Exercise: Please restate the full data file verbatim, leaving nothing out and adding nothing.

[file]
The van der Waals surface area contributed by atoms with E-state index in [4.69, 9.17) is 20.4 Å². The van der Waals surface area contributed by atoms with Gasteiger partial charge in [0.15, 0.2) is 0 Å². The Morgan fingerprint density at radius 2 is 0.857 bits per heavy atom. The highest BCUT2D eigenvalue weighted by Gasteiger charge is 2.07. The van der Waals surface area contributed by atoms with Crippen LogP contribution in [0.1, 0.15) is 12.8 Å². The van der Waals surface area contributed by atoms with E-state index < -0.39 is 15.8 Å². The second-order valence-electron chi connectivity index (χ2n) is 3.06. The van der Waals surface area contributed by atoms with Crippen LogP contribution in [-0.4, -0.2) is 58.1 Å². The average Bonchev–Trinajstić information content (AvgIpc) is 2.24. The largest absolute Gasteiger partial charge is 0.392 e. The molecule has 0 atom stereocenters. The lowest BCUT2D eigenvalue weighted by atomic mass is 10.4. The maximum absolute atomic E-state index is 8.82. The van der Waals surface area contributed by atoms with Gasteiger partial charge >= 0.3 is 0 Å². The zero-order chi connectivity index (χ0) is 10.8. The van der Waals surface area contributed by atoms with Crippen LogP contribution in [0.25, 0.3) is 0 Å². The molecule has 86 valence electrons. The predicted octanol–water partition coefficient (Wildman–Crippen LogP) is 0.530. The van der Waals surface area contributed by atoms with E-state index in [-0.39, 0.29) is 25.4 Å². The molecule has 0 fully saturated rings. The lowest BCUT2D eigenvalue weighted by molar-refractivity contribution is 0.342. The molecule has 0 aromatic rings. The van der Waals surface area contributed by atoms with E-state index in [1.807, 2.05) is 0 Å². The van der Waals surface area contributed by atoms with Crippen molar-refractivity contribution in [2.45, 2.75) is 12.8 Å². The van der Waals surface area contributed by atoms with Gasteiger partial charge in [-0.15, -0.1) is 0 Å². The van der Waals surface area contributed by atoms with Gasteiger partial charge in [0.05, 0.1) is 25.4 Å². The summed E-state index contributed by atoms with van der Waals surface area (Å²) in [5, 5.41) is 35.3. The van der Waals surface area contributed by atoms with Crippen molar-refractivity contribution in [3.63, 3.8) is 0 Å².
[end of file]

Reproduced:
The van der Waals surface area contributed by atoms with E-state index in [4.69, 9.17) is 20.4 Å². The van der Waals surface area contributed by atoms with Gasteiger partial charge in [0.15, 0.2) is 0 Å². The Morgan fingerprint density at radius 2 is 0.857 bits per heavy atom. The highest BCUT2D eigenvalue weighted by Gasteiger charge is 2.07. The van der Waals surface area contributed by atoms with Crippen LogP contribution in [0.1, 0.15) is 12.8 Å². The van der Waals surface area contributed by atoms with E-state index < -0.39 is 15.8 Å². The second-order valence-electron chi connectivity index (χ2n) is 3.06. The van der Waals surface area contributed by atoms with Crippen LogP contribution in [-0.4, -0.2) is 58.1 Å². The average Bonchev–Trinajstić information content (AvgIpc) is 2.24. The largest absolute Gasteiger partial charge is 0.392 e. The molecule has 0 atom stereocenters. The lowest BCUT2D eigenvalue weighted by atomic mass is 10.4. The maximum absolute atomic E-state index is 8.82. The van der Waals surface area contributed by atoms with Gasteiger partial charge >= 0.3 is 0 Å². The zero-order chi connectivity index (χ0) is 10.8. The van der Waals surface area contributed by atoms with Crippen LogP contribution in [0.25, 0.3) is 0 Å². The molecule has 86 valence electrons. The predicted octanol–water partition coefficient (Wildman–Crippen LogP) is 0.530. The van der Waals surface area contributed by atoms with E-state index in [-0.39, 0.29) is 25.4 Å². The molecule has 0 fully saturated rings. The lowest BCUT2D eigenvalue weighted by molar-refractivity contribution is 0.342. The molecule has 0 aromatic rings. The van der Waals surface area contributed by atoms with E-state index in [1.807, 2.05) is 0 Å². The van der Waals surface area contributed by atoms with Crippen molar-refractivity contribution in [2.45, 2.75) is 12.8 Å². The van der Waals surface area contributed by atoms with Gasteiger partial charge in [-0.15, -0.1) is 0 Å². The van der Waals surface area contributed by atoms with Gasteiger partial charge in [0.05, 0.1) is 25.4 Å². The summed E-state index contributed by atoms with van der Waals surface area (Å²) in [5, 5.41) is 35.3. The van der Waals surface area contributed by atoms with Crippen molar-refractivity contribution in [3.63, 3.8) is 0 Å².